Switch III: Queen of the Damnedest by Ardie Stallard
The past few years have been a wild ride for Felicia. As a high school senior back home she’d been head cheerleader, the football team’s quarterback’s sweetheart, and the school’s Homecoming Queen. Then she broke a school rule by kissing her boyfriend in public at the Homecoming ceremony. He abandoned her for being “bad luck,” the Principal paddled her for the kiss, and she was condemned by her home town because the Associated Press and the Internet spread her story across the world and made the entire town look foolish. Self-exiled from home to Memphis, she supported herself through much of her college career as a Dominatrix. Finally, she met a man she sensed she wanted to submit to. They fell in love, married, and live happily ever after. Or do they?
In this third installment of the Switch series, Felicia finds herself in a West Memphis tattoo parlor where pints of blood are preferred to cash payments. If that’s not unsettling enough, she then discovers that her new husband’s latest job isn’t quite what it seemed. And all this before she has to help rescue three nieces from an attempted kidnapping, introduces punishment spanking to the Memphis vampire community, meets the Count of Memphis and becomes his Dominatrix, and is declared Queen of the Damned (to vampires, life should imitate art, and they adore Anne Rice novels) by him and all his subjects. They love her. Madly. And that’s truly the operative word here.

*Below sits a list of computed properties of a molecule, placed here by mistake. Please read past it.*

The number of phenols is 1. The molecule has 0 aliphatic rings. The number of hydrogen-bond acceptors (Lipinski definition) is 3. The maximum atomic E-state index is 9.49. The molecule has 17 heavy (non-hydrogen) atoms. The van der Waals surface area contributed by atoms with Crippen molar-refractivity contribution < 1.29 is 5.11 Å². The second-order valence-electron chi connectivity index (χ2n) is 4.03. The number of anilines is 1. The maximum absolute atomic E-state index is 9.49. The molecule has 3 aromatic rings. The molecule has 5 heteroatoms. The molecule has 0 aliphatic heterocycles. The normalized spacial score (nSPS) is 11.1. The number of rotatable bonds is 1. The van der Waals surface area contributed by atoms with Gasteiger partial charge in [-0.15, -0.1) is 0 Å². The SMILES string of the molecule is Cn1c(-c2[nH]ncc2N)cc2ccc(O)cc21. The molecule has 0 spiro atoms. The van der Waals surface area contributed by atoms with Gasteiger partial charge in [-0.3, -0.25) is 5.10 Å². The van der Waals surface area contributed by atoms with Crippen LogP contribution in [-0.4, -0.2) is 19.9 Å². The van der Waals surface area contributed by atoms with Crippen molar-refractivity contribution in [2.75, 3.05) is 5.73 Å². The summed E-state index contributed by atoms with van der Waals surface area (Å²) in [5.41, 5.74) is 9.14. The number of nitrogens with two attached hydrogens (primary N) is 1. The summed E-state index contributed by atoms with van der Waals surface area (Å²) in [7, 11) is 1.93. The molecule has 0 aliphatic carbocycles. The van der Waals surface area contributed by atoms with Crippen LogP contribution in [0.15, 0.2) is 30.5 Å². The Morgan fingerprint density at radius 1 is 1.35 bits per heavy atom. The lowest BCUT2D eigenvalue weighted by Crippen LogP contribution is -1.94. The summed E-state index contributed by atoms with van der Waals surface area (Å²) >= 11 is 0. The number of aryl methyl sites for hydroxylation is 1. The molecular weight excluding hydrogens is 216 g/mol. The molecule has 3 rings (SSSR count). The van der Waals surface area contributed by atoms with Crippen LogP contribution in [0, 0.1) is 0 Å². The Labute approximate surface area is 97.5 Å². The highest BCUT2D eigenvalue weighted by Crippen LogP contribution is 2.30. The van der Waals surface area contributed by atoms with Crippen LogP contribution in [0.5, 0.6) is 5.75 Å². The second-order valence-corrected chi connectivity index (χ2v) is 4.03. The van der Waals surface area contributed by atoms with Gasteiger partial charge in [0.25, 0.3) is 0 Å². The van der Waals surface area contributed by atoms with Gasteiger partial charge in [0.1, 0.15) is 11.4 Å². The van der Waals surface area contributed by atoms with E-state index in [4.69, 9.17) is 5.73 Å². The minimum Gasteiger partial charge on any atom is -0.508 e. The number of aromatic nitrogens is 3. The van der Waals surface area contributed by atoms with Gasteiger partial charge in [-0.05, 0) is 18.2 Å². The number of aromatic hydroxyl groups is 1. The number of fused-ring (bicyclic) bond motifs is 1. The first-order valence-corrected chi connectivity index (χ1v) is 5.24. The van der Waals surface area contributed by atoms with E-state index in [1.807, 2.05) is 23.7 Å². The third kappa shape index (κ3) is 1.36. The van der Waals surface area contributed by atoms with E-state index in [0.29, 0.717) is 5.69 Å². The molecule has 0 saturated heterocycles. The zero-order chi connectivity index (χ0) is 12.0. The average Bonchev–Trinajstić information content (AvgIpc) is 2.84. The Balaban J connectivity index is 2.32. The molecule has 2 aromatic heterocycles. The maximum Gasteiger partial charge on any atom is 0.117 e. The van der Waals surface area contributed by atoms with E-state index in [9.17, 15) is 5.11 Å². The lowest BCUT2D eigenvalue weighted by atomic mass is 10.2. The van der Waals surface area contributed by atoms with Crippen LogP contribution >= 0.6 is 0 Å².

So: how are Felicia and her beloved ever gonna get out of this one? If they do, that is? You’re cordially invited to find out.
This book may be read as a stand-alone or as part of the Switch series.
Includes spanking and whipping (M/f, F/f, F/m), vampires, sex work and workers, Female Domination, male & female submission, Male Domination, female submission, ass play, cuckold and medical.
The knock—one knock only, and no more—sounded on the front door at dusk, right after supper was over. Felicia, barefoot and without hose now but still in the blouse and skirt she’d worn to work, was washing up their few dishes and Joe had gone downstairs into the cellar to store the twenty-five-pound sack of potatoes they’d bought so the vegetables wouldn’t be too cold or too warm either one. He must have bumped his head on a floor beam since she heard a loud thump and then some muffled but really intense bump-your-head language, and so she chuckled indulgently, went to answer the knock herself, turned on the porch light, peered through the front door’s curtained glass—and her jaw dropped.
“Uh, Joe?” she called out in a nervous quaver, “We’ve got some company. Come back upstairs, will you?”
“Almost got the potatoes stored. You’ve gotta do ‘em up just right so they don’t rot or the starch in ‘em doesn’t change to sugar. I’ll be there in a minute.” Then she heard another thump, and following it: “OW! DAMN LOW CEILING! Nearly knocked myself out! Gimme just a second, hon. Is it people we know?”
“I—I—w-we know a couple of ‘em,” warbled Felicia. “Hurry! And for God’s sake don’t knock yourself out! Stay conscious!” Hesitantly, she opened the door a crack, and looked up with wide, frightened eyes. The house cat apparently sized things up much more quickly than Felicia did: he scrambled and climbed to his favorite lurking spot, the very top of the bookcase, as soon as he peered through the door and caught sight of the visitors outside.